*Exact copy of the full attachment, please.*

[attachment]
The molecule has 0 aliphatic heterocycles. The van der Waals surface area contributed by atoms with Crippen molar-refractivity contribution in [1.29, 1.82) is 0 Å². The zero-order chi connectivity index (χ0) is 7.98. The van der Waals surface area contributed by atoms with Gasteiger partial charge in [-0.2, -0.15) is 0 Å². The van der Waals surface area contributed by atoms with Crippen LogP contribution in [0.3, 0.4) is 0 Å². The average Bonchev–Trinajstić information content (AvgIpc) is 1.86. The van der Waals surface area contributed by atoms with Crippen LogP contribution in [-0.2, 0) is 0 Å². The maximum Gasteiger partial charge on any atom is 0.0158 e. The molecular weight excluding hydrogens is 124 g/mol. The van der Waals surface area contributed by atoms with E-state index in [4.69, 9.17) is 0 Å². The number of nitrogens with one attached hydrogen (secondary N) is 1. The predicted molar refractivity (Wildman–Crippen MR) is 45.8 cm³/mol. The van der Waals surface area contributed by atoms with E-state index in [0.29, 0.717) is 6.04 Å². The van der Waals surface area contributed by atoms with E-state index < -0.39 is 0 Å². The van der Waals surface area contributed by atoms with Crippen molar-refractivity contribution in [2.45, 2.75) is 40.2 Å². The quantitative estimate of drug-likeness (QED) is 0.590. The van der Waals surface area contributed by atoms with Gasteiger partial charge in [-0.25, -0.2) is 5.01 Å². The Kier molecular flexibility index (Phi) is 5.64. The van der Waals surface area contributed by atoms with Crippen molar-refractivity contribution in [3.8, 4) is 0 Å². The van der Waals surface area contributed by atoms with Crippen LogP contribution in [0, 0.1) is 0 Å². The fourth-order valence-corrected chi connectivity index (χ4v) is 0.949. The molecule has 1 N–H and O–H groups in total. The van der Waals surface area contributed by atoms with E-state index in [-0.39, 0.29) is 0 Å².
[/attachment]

The molecule has 0 aliphatic heterocycles. The van der Waals surface area contributed by atoms with Crippen molar-refractivity contribution in [1.29, 1.82) is 0 Å². The zero-order chi connectivity index (χ0) is 7.98. The van der Waals surface area contributed by atoms with Gasteiger partial charge in [-0.2, -0.15) is 0 Å². The van der Waals surface area contributed by atoms with Crippen LogP contribution in [0.3, 0.4) is 0 Å². The average Bonchev–Trinajstić information content (AvgIpc) is 1.86. The van der Waals surface area contributed by atoms with Crippen LogP contribution in [-0.2, 0) is 0 Å². The maximum Gasteiger partial charge on any atom is 0.0158 e. The molecular weight excluding hydrogens is 124 g/mol. The van der Waals surface area contributed by atoms with E-state index in [4.69, 9.17) is 0 Å². The number of nitrogens with one attached hydrogen (secondary N) is 1. The predicted molar refractivity (Wildman–Crippen MR) is 45.8 cm³/mol. The van der Waals surface area contributed by atoms with E-state index in [0.29, 0.717) is 6.04 Å². The van der Waals surface area contributed by atoms with E-state index < -0.39 is 0 Å². The van der Waals surface area contributed by atoms with Crippen molar-refractivity contribution in [2.45, 2.75) is 40.2 Å². The quantitative estimate of drug-likeness (QED) is 0.590. The van der Waals surface area contributed by atoms with Gasteiger partial charge in [-0.25, -0.2) is 5.01 Å². The Kier molecular flexibility index (Phi) is 5.64. The van der Waals surface area contributed by atoms with Crippen molar-refractivity contribution in [3.8, 4) is 0 Å². The van der Waals surface area contributed by atoms with Crippen LogP contribution in [0, 0.1) is 0 Å². The fourth-order valence-corrected chi connectivity index (χ4v) is 0.949. The molecule has 1 N–H and O–H groups in total. The van der Waals surface area contributed by atoms with E-state index in [-0.39, 0.29) is 0 Å².